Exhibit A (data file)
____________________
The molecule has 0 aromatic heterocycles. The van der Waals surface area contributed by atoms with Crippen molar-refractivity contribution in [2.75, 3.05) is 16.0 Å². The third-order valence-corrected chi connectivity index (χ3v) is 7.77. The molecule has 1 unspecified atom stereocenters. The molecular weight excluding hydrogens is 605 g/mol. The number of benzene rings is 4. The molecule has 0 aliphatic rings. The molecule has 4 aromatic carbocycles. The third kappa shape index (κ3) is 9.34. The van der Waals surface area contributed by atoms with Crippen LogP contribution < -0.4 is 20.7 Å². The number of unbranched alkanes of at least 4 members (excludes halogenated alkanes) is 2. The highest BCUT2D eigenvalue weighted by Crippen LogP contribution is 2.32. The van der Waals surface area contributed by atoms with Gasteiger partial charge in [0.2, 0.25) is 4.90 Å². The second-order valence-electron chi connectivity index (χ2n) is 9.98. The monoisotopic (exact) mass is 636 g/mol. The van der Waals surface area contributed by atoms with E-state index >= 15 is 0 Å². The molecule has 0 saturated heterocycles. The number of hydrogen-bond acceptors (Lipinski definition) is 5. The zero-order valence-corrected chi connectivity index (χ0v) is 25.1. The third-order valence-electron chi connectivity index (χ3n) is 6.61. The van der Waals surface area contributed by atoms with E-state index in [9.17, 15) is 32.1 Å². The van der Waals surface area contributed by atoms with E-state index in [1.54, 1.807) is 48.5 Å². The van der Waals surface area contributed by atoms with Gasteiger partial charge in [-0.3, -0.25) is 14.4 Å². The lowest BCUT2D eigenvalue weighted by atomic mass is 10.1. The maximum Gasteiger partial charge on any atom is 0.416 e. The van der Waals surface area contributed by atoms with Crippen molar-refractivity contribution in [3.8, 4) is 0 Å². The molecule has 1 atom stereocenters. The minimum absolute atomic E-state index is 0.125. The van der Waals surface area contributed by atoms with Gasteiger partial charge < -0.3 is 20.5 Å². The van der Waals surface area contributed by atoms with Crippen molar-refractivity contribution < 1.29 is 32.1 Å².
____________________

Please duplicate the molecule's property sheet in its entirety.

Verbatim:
The molecule has 0 aromatic heterocycles. The van der Waals surface area contributed by atoms with Crippen molar-refractivity contribution in [2.75, 3.05) is 16.0 Å². The third-order valence-corrected chi connectivity index (χ3v) is 7.77. The molecule has 1 unspecified atom stereocenters. The molecular weight excluding hydrogens is 605 g/mol. The number of benzene rings is 4. The molecule has 0 aliphatic rings. The molecule has 4 aromatic carbocycles. The third kappa shape index (κ3) is 9.34. The van der Waals surface area contributed by atoms with Crippen LogP contribution < -0.4 is 20.7 Å². The number of unbranched alkanes of at least 4 members (excludes halogenated alkanes) is 2. The highest BCUT2D eigenvalue weighted by Crippen LogP contribution is 2.32. The van der Waals surface area contributed by atoms with Gasteiger partial charge in [0.2, 0.25) is 4.90 Å². The second-order valence-electron chi connectivity index (χ2n) is 9.98. The monoisotopic (exact) mass is 636 g/mol. The van der Waals surface area contributed by atoms with E-state index >= 15 is 0 Å². The molecule has 0 saturated heterocycles. The number of hydrogen-bond acceptors (Lipinski definition) is 5. The zero-order valence-corrected chi connectivity index (χ0v) is 25.1. The third-order valence-electron chi connectivity index (χ3n) is 6.61. The van der Waals surface area contributed by atoms with E-state index in [9.17, 15) is 32.1 Å². The van der Waals surface area contributed by atoms with E-state index in [1.54, 1.807) is 48.5 Å². The van der Waals surface area contributed by atoms with Gasteiger partial charge in [-0.3, -0.25) is 14.4 Å². The lowest BCUT2D eigenvalue weighted by atomic mass is 10.1. The maximum Gasteiger partial charge on any atom is 0.416 e. The van der Waals surface area contributed by atoms with Crippen molar-refractivity contribution in [3.8, 4) is 0 Å². The molecule has 1 atom stereocenters. The minimum absolute atomic E-state index is 0.125. The van der Waals surface area contributed by atoms with Gasteiger partial charge < -0.3 is 20.5 Å². The van der Waals surface area contributed by atoms with Crippen molar-refractivity contribution < 1.29 is 32.1 Å².